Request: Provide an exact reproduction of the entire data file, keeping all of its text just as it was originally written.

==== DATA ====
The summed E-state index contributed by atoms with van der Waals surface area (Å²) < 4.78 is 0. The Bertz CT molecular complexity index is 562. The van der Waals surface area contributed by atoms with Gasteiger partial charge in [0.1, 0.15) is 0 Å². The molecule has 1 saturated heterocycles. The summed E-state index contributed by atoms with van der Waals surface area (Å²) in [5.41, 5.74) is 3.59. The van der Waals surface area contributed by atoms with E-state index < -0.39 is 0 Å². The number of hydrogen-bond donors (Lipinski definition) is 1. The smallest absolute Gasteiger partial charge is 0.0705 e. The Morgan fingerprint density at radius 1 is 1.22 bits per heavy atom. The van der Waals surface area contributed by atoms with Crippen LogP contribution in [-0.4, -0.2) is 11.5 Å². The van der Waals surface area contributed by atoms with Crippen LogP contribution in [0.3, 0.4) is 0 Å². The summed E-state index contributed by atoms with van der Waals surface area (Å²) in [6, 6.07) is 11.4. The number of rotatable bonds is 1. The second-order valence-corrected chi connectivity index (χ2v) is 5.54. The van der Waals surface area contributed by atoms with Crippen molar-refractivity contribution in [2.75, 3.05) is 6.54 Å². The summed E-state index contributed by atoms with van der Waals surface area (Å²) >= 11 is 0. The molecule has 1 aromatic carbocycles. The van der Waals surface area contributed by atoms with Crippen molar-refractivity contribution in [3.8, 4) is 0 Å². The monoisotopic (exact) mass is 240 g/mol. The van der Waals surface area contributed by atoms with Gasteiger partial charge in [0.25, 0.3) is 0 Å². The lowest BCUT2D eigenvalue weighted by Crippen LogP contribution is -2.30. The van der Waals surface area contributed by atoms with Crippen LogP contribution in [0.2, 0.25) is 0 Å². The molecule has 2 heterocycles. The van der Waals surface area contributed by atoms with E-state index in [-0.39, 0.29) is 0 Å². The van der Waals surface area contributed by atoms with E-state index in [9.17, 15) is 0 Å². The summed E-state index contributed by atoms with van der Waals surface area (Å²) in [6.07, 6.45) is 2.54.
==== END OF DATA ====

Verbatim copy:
The summed E-state index contributed by atoms with van der Waals surface area (Å²) < 4.78 is 0. The Bertz CT molecular complexity index is 562. The van der Waals surface area contributed by atoms with Gasteiger partial charge in [0.1, 0.15) is 0 Å². The molecule has 1 saturated heterocycles. The summed E-state index contributed by atoms with van der Waals surface area (Å²) in [5.41, 5.74) is 3.59. The van der Waals surface area contributed by atoms with E-state index < -0.39 is 0 Å². The number of hydrogen-bond donors (Lipinski definition) is 1. The smallest absolute Gasteiger partial charge is 0.0705 e. The Morgan fingerprint density at radius 1 is 1.22 bits per heavy atom. The van der Waals surface area contributed by atoms with Crippen LogP contribution in [-0.4, -0.2) is 11.5 Å². The van der Waals surface area contributed by atoms with Crippen LogP contribution in [0.3, 0.4) is 0 Å². The summed E-state index contributed by atoms with van der Waals surface area (Å²) in [6, 6.07) is 11.4. The number of rotatable bonds is 1. The second-order valence-corrected chi connectivity index (χ2v) is 5.54. The van der Waals surface area contributed by atoms with Crippen molar-refractivity contribution in [2.75, 3.05) is 6.54 Å². The summed E-state index contributed by atoms with van der Waals surface area (Å²) >= 11 is 0. The molecule has 1 aromatic carbocycles. The van der Waals surface area contributed by atoms with Crippen molar-refractivity contribution in [3.8, 4) is 0 Å². The monoisotopic (exact) mass is 240 g/mol. The van der Waals surface area contributed by atoms with Gasteiger partial charge in [0.25, 0.3) is 0 Å². The lowest BCUT2D eigenvalue weighted by Crippen LogP contribution is -2.30. The van der Waals surface area contributed by atoms with Crippen LogP contribution in [0.2, 0.25) is 0 Å². The molecule has 2 heterocycles. The van der Waals surface area contributed by atoms with E-state index in [-0.39, 0.29) is 0 Å². The van der Waals surface area contributed by atoms with E-state index in [9.17, 15) is 0 Å². The summed E-state index contributed by atoms with van der Waals surface area (Å²) in [6.07, 6.45) is 2.54.